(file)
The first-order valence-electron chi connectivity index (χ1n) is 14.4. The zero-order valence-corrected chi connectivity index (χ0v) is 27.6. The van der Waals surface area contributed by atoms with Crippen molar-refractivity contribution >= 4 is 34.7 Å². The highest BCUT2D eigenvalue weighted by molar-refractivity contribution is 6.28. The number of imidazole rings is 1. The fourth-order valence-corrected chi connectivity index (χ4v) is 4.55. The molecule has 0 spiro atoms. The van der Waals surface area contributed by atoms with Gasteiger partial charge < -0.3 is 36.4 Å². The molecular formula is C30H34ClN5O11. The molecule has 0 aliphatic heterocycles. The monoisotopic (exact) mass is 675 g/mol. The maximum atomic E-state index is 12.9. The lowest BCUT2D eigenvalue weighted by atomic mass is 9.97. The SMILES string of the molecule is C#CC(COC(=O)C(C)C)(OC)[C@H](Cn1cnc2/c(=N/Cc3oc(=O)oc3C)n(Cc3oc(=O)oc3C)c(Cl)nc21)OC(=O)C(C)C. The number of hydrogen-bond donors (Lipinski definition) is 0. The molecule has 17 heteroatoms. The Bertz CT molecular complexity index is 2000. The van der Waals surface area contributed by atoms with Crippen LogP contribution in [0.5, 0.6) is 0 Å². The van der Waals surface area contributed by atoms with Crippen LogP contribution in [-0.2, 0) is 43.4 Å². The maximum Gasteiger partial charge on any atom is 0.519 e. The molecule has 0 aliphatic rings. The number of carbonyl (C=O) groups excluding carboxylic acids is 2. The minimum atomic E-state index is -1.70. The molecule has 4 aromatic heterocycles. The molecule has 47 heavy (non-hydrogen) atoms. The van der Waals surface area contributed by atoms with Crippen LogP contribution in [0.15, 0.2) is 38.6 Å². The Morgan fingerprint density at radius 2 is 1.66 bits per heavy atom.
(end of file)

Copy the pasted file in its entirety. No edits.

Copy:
The first-order valence-electron chi connectivity index (χ1n) is 14.4. The zero-order valence-corrected chi connectivity index (χ0v) is 27.6. The van der Waals surface area contributed by atoms with Crippen molar-refractivity contribution >= 4 is 34.7 Å². The highest BCUT2D eigenvalue weighted by molar-refractivity contribution is 6.28. The number of imidazole rings is 1. The fourth-order valence-corrected chi connectivity index (χ4v) is 4.55. The molecule has 0 spiro atoms. The van der Waals surface area contributed by atoms with Gasteiger partial charge < -0.3 is 36.4 Å². The molecular formula is C30H34ClN5O11. The molecule has 0 aliphatic heterocycles. The monoisotopic (exact) mass is 675 g/mol. The maximum atomic E-state index is 12.9. The lowest BCUT2D eigenvalue weighted by atomic mass is 9.97. The SMILES string of the molecule is C#CC(COC(=O)C(C)C)(OC)[C@H](Cn1cnc2/c(=N/Cc3oc(=O)oc3C)n(Cc3oc(=O)oc3C)c(Cl)nc21)OC(=O)C(C)C. The number of hydrogen-bond donors (Lipinski definition) is 0. The molecule has 17 heteroatoms. The Bertz CT molecular complexity index is 2000. The van der Waals surface area contributed by atoms with Crippen LogP contribution in [0.5, 0.6) is 0 Å². The van der Waals surface area contributed by atoms with Crippen LogP contribution in [-0.2, 0) is 43.4 Å². The maximum Gasteiger partial charge on any atom is 0.519 e. The molecule has 0 aliphatic rings. The number of carbonyl (C=O) groups excluding carboxylic acids is 2. The minimum atomic E-state index is -1.70. The molecule has 4 aromatic heterocycles. The molecule has 47 heavy (non-hydrogen) atoms. The van der Waals surface area contributed by atoms with Crippen LogP contribution in [0.15, 0.2) is 38.6 Å². The Morgan fingerprint density at radius 2 is 1.66 bits per heavy atom.